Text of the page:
The sisters, through tragedy, are on a journey to connect with their higher selves, with one another, and find a home in the world. The world they inhabit in the beginning is restrictive and small. It is a world of sexism, racism, fear, destruction, and psychological oppression. Ophelia’s struggles revolve around the death of her husband, her desire for another man, her work trying to determine mathematical solutions to global problems, and the resulting madness creeping into her consciousness. Lavinia, while on a humanitarian trip to Africa looses her hand, the most important part of her ability to express herself as a painter. Her rape by a guide in the desert adds an additional loss of self as she fights not to become isolated and dead to the world. Throughout she is struggling to redefine her work and what role she can play in alleviating the suffering of others.
While the sisters are on a heroic quest their path takes them less toward a final battle and more towards a transformation of the self and the world through their enlightenment. Other mythic characters include Hagia or Saint Sophia (heavenly wisdom) and her daughters Elpida (hope), Pisti (faith), and Agape (love). I use these characters to guide the sisters through their journey and to function as a chorus, mirroring some of the questions we all have around faith, suffering, and God.
The poem is not a feminist manifesto or an argument for the sacred feminine. It operates as a metaphor, one accessible to the characters I’ve created and the reader can substitute their experience of the divine in place of any of my specific language. Ultimately the goal is healing. I think there’s a lot of room for healing in stories that explore and celebrate the female psyche. These women are not victims, as they are portrayed in the plays, but rewritten as survivors. I think we all, male or female, seek this empowerment in life.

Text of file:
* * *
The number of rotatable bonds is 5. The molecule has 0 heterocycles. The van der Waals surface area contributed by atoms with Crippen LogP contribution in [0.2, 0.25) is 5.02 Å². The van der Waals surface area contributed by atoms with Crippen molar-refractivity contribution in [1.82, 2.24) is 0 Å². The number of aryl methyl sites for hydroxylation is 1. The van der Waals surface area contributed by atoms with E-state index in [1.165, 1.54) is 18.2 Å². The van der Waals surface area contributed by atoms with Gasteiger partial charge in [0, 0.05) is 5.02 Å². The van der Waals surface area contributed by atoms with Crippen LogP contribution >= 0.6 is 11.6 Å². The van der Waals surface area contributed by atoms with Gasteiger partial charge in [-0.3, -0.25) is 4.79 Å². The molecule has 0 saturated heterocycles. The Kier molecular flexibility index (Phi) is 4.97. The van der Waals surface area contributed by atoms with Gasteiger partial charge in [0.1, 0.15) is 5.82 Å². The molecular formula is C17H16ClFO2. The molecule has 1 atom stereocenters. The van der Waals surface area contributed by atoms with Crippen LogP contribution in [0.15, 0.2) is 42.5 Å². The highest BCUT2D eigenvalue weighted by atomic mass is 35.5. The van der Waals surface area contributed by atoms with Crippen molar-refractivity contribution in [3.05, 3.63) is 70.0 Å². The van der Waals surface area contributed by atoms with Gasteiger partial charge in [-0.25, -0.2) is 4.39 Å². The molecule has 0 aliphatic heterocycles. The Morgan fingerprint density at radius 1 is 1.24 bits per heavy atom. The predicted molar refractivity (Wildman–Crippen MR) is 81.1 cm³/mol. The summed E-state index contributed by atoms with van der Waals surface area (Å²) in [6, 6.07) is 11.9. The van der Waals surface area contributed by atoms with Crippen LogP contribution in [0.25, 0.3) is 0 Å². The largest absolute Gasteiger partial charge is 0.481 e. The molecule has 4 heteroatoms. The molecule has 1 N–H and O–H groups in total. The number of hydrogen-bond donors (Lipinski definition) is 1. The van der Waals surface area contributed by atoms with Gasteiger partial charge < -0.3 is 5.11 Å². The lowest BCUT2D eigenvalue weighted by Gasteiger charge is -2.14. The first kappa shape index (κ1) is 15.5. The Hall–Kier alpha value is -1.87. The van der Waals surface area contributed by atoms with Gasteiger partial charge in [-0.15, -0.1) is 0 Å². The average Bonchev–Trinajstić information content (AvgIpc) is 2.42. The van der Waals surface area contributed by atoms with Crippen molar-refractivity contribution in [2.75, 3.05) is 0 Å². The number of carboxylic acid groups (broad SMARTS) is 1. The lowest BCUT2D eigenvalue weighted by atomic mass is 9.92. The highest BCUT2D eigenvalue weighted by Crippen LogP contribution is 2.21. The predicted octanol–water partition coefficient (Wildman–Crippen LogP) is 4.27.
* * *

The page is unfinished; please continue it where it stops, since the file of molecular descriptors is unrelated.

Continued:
Thanks, Anna. Much appreciate. Good luck with all your endeavors …
* * * * *
ALEZA AND HOWARD FREEMAN (Big Doodle Head) announce the publication of their first children’s book, The Candy Story at the Edge of the Galaxy.It's hard to believe that what started as a bunch of doodles and scribbles on random scraps of paper is now the first book from Big Doodle Head. As our way of thanking our fellow kids at heart, please enjoy a copy of Candy Store at the Edge of the Galaxy at 20% off. We hope our book sparks the imagination of all who read it or, at the very least, sparks a smile.”
* * * * *
LEO HOSTS HAIKU HEIGHTS AND SAYS “The meme Haiku Heights, which happens weekly starting Saturday night 10:10pm (GMT + 5h:30m), turns one-year-old on July 23. To celebrate its first birthday, the prompt for the week running up to July 30 will be a free prompt. Poets sharing a haiku that week may choose a theme of their own. All haiku poets are welcome to share and read.
* * * * *
CHILDREN’S WRITER POETRY CONTEST: The contest is for a single poem, collection of poems, or verse story for children of any age, to 300 words. Entries may be serious or humorous, and take any poetic form. Winners will be selected based on quality of verse—including rhythm, meter, word choice, wordplay, imagery, and the use of other poetic devices (rhyme, alliteration, assonance, or others). Above all, the winning entries will have appeal for young readers.
DEADLINE: Entries must be received by October 31, 2011.
Current subscribers to Children’s Writer enter free. All others pay an entry fee of $15, which includes an 8-month subscription.
Winners will be announced in the March 2012 issue. Prizes: $500 for first place plus publication inChildren’s Writer, $250 for second place, and $100 for third, fourth, and fifth places.
Now warm up your computer and write a $500-winning poem or verse story!
The contest rules are important. Please read them carefully.
Thanks to Victoria Ceretto-Slotto for this one.
* * * * *
This week is my last week for developing and writing Sunday Rally Dispatch.
Send Aynsley (Life in Verse) any news to post for July 31. aynsleyfuller@gmail.com
Thank you! :-)
Jamie Dedes

Poem of the Week - Nature and Life

Poetry Potluck of this week's prompt "Nature and Life" by Shashi as usual had many wonderful submissions from many creative writers  from around the world We at Jingle Poetry are happy to form a poetic group where we encourage to write and share poetry.As a rule Saturday 's Poem of the week is to be only one poem and it is been difficult selecting that one poem since a lot of them were magical creations of words.Yet again , here I present one such poem 'Wanderer in the wild' by Sherya Chatterjee